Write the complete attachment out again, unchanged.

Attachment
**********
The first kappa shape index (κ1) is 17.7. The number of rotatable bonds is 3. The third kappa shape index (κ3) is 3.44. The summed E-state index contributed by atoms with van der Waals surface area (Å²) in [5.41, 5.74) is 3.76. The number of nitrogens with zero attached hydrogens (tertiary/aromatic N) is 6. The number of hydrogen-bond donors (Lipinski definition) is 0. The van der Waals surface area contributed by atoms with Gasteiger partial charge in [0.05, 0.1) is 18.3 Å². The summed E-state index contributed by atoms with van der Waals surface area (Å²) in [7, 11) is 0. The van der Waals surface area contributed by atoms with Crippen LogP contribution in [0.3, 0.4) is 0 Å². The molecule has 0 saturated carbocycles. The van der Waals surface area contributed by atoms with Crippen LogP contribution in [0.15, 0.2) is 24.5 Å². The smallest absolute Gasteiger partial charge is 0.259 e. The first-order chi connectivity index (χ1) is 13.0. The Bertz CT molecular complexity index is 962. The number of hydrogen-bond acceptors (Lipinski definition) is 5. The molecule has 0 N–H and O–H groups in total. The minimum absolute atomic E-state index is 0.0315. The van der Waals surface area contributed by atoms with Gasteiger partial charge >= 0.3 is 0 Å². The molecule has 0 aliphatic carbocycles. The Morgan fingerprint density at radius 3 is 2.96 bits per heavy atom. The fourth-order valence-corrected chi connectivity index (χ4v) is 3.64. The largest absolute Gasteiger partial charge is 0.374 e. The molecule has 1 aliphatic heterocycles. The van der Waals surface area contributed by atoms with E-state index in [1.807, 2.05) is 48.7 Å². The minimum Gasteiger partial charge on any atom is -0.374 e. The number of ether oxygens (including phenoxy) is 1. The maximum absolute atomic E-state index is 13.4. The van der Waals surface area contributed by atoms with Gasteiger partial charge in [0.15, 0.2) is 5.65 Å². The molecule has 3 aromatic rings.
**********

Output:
The first kappa shape index (κ1) is 17.7. The number of rotatable bonds is 3. The third kappa shape index (κ3) is 3.44. The summed E-state index contributed by atoms with van der Waals surface area (Å²) in [5.41, 5.74) is 3.76. The number of nitrogens with zero attached hydrogens (tertiary/aromatic N) is 6. The number of hydrogen-bond donors (Lipinski definition) is 0. The van der Waals surface area contributed by atoms with Gasteiger partial charge in [0.05, 0.1) is 18.3 Å². The summed E-state index contributed by atoms with van der Waals surface area (Å²) in [7, 11) is 0. The van der Waals surface area contributed by atoms with Crippen LogP contribution in [0.3, 0.4) is 0 Å². The molecule has 0 saturated carbocycles. The van der Waals surface area contributed by atoms with Crippen LogP contribution in [0.15, 0.2) is 24.5 Å². The smallest absolute Gasteiger partial charge is 0.259 e. The first-order chi connectivity index (χ1) is 13.0. The Bertz CT molecular complexity index is 962. The number of hydrogen-bond acceptors (Lipinski definition) is 5. The molecule has 0 N–H and O–H groups in total. The minimum absolute atomic E-state index is 0.0315. The van der Waals surface area contributed by atoms with Gasteiger partial charge >= 0.3 is 0 Å². The molecule has 0 aliphatic carbocycles. The Morgan fingerprint density at radius 3 is 2.96 bits per heavy atom. The fourth-order valence-corrected chi connectivity index (χ4v) is 3.64. The largest absolute Gasteiger partial charge is 0.374 e. The molecule has 1 aliphatic heterocycles. The van der Waals surface area contributed by atoms with E-state index in [1.807, 2.05) is 48.7 Å². The minimum Gasteiger partial charge on any atom is -0.374 e. The number of ether oxygens (including phenoxy) is 1. The maximum absolute atomic E-state index is 13.4. The van der Waals surface area contributed by atoms with Gasteiger partial charge in [0.15, 0.2) is 5.65 Å². The molecule has 3 aromatic rings.